Dry as a bone - Tamworth's driest January in 115 years; region's water supplies at critical levels

Related articles:

NO RAIN Until Christmas
GREEN THUMBSDig out drought survival plans
DEAD IN THE WATER Tough new water restrictions

If it doesn’t rain today – and it would be a meteorological miracle if it does – then Tamworth will have recorded its driest January in at least 115 years.

In fact it could be the driest January in our history but the accuracy of some data from 120 years ago is suspect. But what the Bureau of Meteorology can tell us is that where January is historically the wettest month of all in Tamworth, 2014 so far has delivered the driest one ever.

Country music fans will have noticed. It generally wouldn’t be a Tamworth country music festival without rain - but it was.

In fact, the records show that just 0.2 of a millimetre of rain - that’s about six spots on the old timers’ scale - fell in Tamworth somewhere on Saturday January 15.

Apart from that, we didn’t record one other spot of rain in the whole 30 days.

Bureau met officer Bruce Copplestone said January in Tamworth looked like going into the record books for the driest of reasons.

“Since 1889 we have never had such a low figure. We had 3.6mm recorded in January 2002 and 2.3mm in January in 1942,” Mr Copplestone said.

“The average rainfall or the mean for January in Tamworth is 85.4mm, generally it is our wettest month.”

In 2004 January delivered nearly 228mm in Tamworth and 260mm in the January of 1984. Both of those months also saw big flood events with evacuations and record river rises.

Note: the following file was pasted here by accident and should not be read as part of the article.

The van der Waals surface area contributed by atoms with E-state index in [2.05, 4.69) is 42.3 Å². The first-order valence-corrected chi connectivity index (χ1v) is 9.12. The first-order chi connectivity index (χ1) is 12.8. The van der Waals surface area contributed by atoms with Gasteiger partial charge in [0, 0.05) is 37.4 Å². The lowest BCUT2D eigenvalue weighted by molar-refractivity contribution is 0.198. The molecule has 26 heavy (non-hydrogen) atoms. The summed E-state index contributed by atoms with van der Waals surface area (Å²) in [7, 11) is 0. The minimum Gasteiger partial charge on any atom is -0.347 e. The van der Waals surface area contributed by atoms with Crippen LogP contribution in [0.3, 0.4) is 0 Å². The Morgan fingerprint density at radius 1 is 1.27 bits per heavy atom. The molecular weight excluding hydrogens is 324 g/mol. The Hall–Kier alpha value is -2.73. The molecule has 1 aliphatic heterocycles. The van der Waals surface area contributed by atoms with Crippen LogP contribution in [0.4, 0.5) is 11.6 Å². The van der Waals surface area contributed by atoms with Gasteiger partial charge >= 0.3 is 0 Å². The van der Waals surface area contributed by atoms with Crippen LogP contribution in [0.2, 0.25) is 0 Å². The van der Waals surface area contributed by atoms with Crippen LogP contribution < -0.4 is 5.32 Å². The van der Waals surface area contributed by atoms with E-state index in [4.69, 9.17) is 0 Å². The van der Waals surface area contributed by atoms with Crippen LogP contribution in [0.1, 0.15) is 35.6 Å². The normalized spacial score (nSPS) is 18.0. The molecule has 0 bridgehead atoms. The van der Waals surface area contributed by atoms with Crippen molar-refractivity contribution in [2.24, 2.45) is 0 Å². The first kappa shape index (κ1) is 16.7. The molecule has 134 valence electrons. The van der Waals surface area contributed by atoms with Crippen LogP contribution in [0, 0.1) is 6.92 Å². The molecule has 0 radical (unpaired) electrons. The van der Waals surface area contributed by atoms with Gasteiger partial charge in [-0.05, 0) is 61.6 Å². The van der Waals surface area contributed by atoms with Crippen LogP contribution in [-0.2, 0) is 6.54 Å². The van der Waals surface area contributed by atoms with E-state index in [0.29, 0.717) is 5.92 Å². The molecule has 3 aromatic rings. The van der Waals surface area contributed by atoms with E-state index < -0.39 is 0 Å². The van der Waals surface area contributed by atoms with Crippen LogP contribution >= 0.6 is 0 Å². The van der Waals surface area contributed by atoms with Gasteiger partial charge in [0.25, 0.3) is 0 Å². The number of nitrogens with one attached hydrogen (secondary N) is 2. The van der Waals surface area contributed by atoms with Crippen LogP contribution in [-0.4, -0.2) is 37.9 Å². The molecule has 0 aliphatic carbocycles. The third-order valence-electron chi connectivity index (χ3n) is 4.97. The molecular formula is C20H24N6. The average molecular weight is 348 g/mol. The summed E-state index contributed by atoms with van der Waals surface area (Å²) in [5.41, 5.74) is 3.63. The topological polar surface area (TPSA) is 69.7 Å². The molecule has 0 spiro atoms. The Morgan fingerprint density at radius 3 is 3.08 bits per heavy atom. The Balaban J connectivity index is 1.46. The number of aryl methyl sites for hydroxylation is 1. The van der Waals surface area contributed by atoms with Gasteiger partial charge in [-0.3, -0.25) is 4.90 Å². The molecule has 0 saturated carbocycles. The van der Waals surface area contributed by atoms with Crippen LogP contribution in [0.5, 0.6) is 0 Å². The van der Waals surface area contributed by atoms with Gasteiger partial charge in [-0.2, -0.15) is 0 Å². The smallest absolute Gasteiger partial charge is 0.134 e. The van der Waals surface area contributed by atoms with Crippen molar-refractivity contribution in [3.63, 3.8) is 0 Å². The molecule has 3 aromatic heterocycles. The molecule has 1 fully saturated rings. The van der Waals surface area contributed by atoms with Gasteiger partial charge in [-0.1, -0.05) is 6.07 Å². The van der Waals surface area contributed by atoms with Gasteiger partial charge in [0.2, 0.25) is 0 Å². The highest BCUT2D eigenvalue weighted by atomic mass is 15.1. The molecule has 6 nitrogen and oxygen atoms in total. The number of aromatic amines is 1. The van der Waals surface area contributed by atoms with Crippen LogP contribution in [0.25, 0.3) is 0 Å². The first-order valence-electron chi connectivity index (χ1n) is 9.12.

Our wettest ever January was in 1976 when we recorded nearly 322mm.

And while the records might be tumbling, there’re predictions the rain won’t at least for months. There’s a bit of a sprinkle expected in mid February, according to some long range forecasts, but February is expected to be mainly dry and some seasonal forecasts suggest it will be drier than average with no widespread rain across the continent until December.

It is a harsh outlook for farmers and householders alike.

Carters are reporting they’re delivering water to farms where dams have dried and bores have run dry. The numbers of droving stock herds has increased and many district farmers are taking their cattle out the farm gate and along roadsides and stock routes.

At Bendemeer yesterday, the water supply reached another critical level. Already restricted to using only buckets to water their gardens from the village supply, they’re facing the prospect of running out of water completely from the current supply point in the Macdonald River.

Tamworth Regional Council water director Bruce Logan repeated calls for residents there to go easy and cut their daily use by about a half - or emergency and extreme measures, costing plenty of money and a lot of infrastructure work, will have to be introduced to deliver them town water.

Mr Logan said there were 145 town water users connected to the Bendemeer system, 121 of them residential users. 

The council had letterbox dropped the village on Wednesday, asking them to stop all outdoor watering and restrict consumption to essential use only, “otherwise we might not be able to continue to supply treated water.”

Mr Logan said it was a harsh note but aimed to send a scary message about the seriousness of the situation.

“It’s too close for comfort, it’s not comfortable at all, and yes, absolutely, this is the worst situation we’ve seen since the drought of 2007. If that hole empties, we will need to do emergency work,” he said, referring to the supply point in the river in the middle of Bendemeer that is putting water into the village pump. 

He said preliminary figures yesterday morning indicated villagers looked like they’d heeded the appeal to cut use.

Tablet - Narrow
Tablet - Wide